I can’t tell you how many times I’ve been surprised by a puzzling bird call and said something like “Isn’t this a strange place to find a killdeer?” or “I had no idea there were meadowlarks around here,” only to look up and spy a gaggle of starlings perched on a telephone wire or in the top of a tree, quite obviously the source of the sound. I take this as an invitation to stop and listen to one of the most accomplished mimics in nature. Unlike many birds, starlings continue learning new songs throughout their life, and I have heard long sequences composed of many different bird calls strung together, rendered so accurately that each one can be clearly identified.
So I was interested to find a book on my library’s new-book shelf called Mozart’s Starling by Lyanda Lynn Haupt. She got the inspiration for the book one day when she was banging on her window trying to scare away some pesky starlings. They flew up, and their plumage, which is a wonderful iridescent purply black peppered with bright sparkles, caught the light and riveted her attention. She recalled that Mozart had kept a pet starling. Then she realized that the music on the Pandora station she was listening to at that very moment was actually Mozart’s. Her imagination was fired. She started researching, and observing starlings instead of scaring them away, but she quickly decided that the only way to really know what it was like for Mozart to live with a starling was to have one of her own. So she did. And this book is the intertwined story of the two starlings, Haupt’s bird Carmen and Mozart’s bird Star, living in differing ages and cultures, but sharing the same nature and biology.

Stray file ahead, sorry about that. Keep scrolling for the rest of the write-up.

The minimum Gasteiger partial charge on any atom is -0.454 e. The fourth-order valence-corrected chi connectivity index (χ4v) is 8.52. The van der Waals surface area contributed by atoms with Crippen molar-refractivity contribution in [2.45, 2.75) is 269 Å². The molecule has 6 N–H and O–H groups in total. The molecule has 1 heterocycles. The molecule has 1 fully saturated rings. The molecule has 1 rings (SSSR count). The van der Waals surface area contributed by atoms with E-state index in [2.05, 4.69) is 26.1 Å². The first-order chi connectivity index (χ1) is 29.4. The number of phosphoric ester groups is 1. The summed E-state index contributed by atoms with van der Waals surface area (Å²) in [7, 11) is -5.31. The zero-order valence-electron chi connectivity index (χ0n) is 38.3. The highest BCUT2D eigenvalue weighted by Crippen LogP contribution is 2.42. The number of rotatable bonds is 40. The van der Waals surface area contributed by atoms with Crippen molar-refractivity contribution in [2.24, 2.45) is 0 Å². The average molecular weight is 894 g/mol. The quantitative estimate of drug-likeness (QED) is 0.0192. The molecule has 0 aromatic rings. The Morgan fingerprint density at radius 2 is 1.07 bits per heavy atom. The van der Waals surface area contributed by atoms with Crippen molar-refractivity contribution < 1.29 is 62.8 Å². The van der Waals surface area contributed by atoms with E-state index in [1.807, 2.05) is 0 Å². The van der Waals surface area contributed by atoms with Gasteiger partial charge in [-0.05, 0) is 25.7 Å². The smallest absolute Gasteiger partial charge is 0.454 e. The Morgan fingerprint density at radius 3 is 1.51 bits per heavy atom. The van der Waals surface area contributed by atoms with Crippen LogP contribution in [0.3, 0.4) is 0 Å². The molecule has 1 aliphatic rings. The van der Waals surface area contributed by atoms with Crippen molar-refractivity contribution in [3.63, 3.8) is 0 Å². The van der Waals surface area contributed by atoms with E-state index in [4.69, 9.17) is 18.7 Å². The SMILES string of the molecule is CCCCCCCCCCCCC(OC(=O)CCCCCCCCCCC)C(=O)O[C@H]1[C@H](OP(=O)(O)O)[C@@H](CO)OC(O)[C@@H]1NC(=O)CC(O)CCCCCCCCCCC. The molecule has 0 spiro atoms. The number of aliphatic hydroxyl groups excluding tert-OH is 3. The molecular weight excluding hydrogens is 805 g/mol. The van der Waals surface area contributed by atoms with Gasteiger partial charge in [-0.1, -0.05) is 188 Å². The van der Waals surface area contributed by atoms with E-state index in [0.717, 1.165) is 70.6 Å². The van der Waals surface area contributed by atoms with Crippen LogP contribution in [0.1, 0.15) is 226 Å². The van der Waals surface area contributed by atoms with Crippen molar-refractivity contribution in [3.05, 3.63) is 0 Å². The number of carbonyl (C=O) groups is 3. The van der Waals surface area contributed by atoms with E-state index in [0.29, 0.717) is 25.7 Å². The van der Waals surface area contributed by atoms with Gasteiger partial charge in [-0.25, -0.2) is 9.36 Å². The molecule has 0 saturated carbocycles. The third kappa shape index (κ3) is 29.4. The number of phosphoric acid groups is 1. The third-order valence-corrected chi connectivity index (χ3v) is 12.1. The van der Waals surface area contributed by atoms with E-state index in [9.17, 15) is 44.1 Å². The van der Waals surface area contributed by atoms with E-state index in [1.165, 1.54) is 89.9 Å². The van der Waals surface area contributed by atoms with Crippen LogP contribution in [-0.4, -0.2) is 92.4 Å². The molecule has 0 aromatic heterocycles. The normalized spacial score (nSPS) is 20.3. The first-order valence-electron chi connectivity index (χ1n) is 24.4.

I was fascinated to learn about the complexity and individuality of their songs, about their playful mischief, about their deep affectionate bonds with their human companions. I was intrigued to learn about the influence Mozart’s bird likely had on his music. And I was also fascinated to learn that we share with birds many overlapping genes for brain areas that deal with vocal learning—more than we share with other primates.
Starlings are a valued native bird in Vienna, but many of my fellow American birdwatchers feel strongly that starlings are the villains of the piece, because here they are an introduced species that displaces native birds and causes a lot of serious agricultural damage. Haupt deplores this as much as anyone, but she also advocates for a more nuanced, accurate, multilayered understanding of starlings, one that does not dishonor our own nature as intelligent creative beings. She writes, “The place we are left to inhabit in our thinking about starlings is a complicated one…Do I resent them as aggressive invaders? Of course. And do I love them? Their bright minds, their sparkling beauty, their unique consciousness, their wild starling voices?…Yes, yes, I do.”
This book is beautifully written. It reads like a novel. A few weeks after I read it the first time, I picked it up and read it again. I put it down with the feeling that it will reward even more re-readings. I enjoyed my encounter with Haupt’s persistent curiosity, her humanity, her empathy. She describes raising Carmen from a tiny chick whose nest was slated for destruction to an adult bird who shares the family home. She details what is known about Star, including the funeral Mozart staged when Star died and the poem he wrote for the occasion. She writes perceptively about starling consciousness, about how we experience music and the passage of time, about Mozart’s life in Vienna and his unusually shaped ear. I was especially interested in her understanding of the sources of art and inspiration. She writes, “…the earth and its beings are extravagantly wild, full of unexpected wonders…when I manage to hush my own voice and just listen, I discover that Carmen has become not just part of the story, but the storyteller, whispering in my ear, telling me what needs to be written, to be spoken, to be sung into the world.”
Starlings very rarely visit my feeder, but one came by just the other day, right after I had read this book for the second time. It perched in a tree and looked around, scoping things out. As I gazed up at it, I realized suddenly how much my perception of starlings had changed. Now I was ready to observe it openly as a living creature with which I have much in common. I wasn’t able to observe much, because it flew away after a few minutes without coming down to the feeder, but I felt enriched. Not just by the visitation, but by my own expanded awareness.